“Crushing silence, heavy and cruel, closed in on Havah like a burial garment. She opened her eyes. Her soul pleaded for a sound. Children’s laughter. She longed to hear it. Craved it like sweet raisins. But only more quiet answered her plea.” PSKFM

No one needed to identify the last corpse in the row for it was draped in his father’s tallis. He took off his hat, scraped a handful of dirt from the street and sprinkled it over his bare head. With a muffled sob he fell beside Evron’s body, clutching the prayer shawl’s fringes. Then he uncovered his brother’s face for one last goodbye, kissed his cold forehead and replaced the cover.

“No one needed to identify the last corpse in the row for it was draped in Itzak’s father’s tallis. Itzak took off his hat, scraped a handful of dirt from the street and sprinkled it over his bare head. With a muffled sob he fell beside Evron’s body, clutching the prayer shawl’s fringes. Then he uncovered his brother’s face for one last goodbye, kissed his cold forehead and replaced the cover.” PSKFM

News of the bloody pogrom sent shockwaves around the world. Rallies were held in London, Paris and New York. President Theodore Roosevelt urged the Czar to denounce the massacre. The Czar refused.

The New York Times reported:

“The anti-Jewish riots in Kishinev, Bessarabia, are worse than the censor will permit to publish. There was a well laid-out plan for the general massacre of Jews on the day following the Russian Easter. The mob was led by priests, and the general cry, “Kill the Jews,” was taken up all over the city. The Jews were taken wholly unaware and were slaughtered like sheep. The dead number 120 and the injured about 500. The scenes of horror attending this massacre are beyond description. Babes were literally torn to pieces by the frenzied and bloodthirsty mob. The local police made no attempt to check the reign of terror. At sunset the streets were piled with corpses and wounded. Those who could make their escape fled in terror, and the city is now practically deserted of Jews.” (“Jewish Massacre Denounced,” New York Times, April 28, 1903, p 6)

Historians have called pogroms such as these the dress rehearsal for the Nazi Holocaust. Over a hundred years have passed since Kishinev and other such pogroms. Do we remember them? Is this really a story that everybody already knows?  

18 January 2013

Published January 16, 2013 by rochellewisoff



We are a growing community of blogging writers who come together each week from all parts of the globe to share individual flash fictions from a single photo prompt. The prompt goes up early Wednesday morning  CST to give each writer time to compose a story by Friday. Some use the photo as a mere inspiration while others use it as an illustration. Use your imagination and think outside the box.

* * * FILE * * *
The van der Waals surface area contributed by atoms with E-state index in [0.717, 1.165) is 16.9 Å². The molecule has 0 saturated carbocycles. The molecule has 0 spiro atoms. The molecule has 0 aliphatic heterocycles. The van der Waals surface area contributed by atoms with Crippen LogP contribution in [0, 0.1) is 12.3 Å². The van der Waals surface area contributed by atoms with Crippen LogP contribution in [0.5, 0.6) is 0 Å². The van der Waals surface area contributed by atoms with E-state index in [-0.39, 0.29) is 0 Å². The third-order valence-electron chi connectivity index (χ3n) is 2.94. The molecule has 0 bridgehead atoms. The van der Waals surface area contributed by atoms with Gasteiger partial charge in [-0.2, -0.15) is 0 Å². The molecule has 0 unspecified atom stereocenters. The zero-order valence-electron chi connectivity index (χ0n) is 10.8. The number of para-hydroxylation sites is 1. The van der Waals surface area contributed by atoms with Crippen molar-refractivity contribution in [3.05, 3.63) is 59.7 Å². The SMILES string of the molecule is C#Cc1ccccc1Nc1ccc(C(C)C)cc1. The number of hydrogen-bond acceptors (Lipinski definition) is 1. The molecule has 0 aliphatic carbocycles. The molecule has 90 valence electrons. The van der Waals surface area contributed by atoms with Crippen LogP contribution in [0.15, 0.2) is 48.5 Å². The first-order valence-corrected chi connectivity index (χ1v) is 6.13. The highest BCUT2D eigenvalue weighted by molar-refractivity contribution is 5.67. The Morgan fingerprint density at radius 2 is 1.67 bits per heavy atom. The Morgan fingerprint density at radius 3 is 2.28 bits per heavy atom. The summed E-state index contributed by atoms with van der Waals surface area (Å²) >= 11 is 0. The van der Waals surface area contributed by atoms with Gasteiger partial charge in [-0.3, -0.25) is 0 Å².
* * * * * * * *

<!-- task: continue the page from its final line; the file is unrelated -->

WARNING! This is an addiction for which there is no 12 step recovery program.


Write a one hundred word story that has a beginning, middle and end. (No one will be ostracized for going over or under the word count.)


Make every word count.


  • Copy your URL to the Linkz collection. You’ll find the tab following the photo prompt. It’s the little white box to the left with the blue froggy guy. Click on it and follow directions. This is the best way to get the most reads and comments.
    • Make note in your blog if you’d prefer not to have constructive criticism.


Should you find that you’ve made an error you can delete by clicking the little red ‘x’ that should appear under your icon. Then re-enter your URL. (If there’s no red x email me at Runtshell@aol.com. I can delete the wrong link for you).

Thanks to Blogspot bloggers for disabling their  CAPTCHAs

The photo this week is mine. It’s a still life of “stuff” that I used as a model for a watercolor which is the book cover of my short story anthology, THIS, THAT AND SOMETIMES THE OTHER that debuted in November 2011. You can find it in the right hand margin of this blog. 😉 In any case I’m interested to  see how many stories it will inspire this week. 

Copyright-Rochelle Wisoff-Fields

Copyright-Rochelle Wisoff-Fields


get the InLinkz code

This week my story is not so much fiction as autobiography.  My maternal grandfather came to America in 1903, as my mom was fond of saying, with nothing but the clothes on his back. After coming through Ellis Island, he slept under park benches in Central Park and eventually hitchhiked to the Midwest. At least this is the story I’ve gleaned from my mother and cousins.  Grandpa wasn’t a warm fuzzy person and it’s only been the past few years through research for my novel that takes place in turn of the 20th century Eastern Europe that I’ve drawn some conclusions. They may or may not be accurate but I’ll never know because I was too afraid of him to ask. 

Click here to learn about the world from which my ancestors escaped.  

Genre: Memoir


   Every Sunday my mother dragged me to my grandfather’s house. She said I should get to know him, learn from him. After all he’d survived Russia’s pogroms. My family history.

            But I asked no questions. He offered no stories.

            One week mom took a vinyl copy of Fiddler on the Roof for him to hear. His timeworn torso sank into his recliner as he listened to Tevye the milkman sing.

            “If I were a rich man, yaba-deebee-deebee-bum.”

            Forty years later I still remember how my austere grandfather’s granite-hard eyes transformed to liquid quartz.  

            “My father sang…just like that.”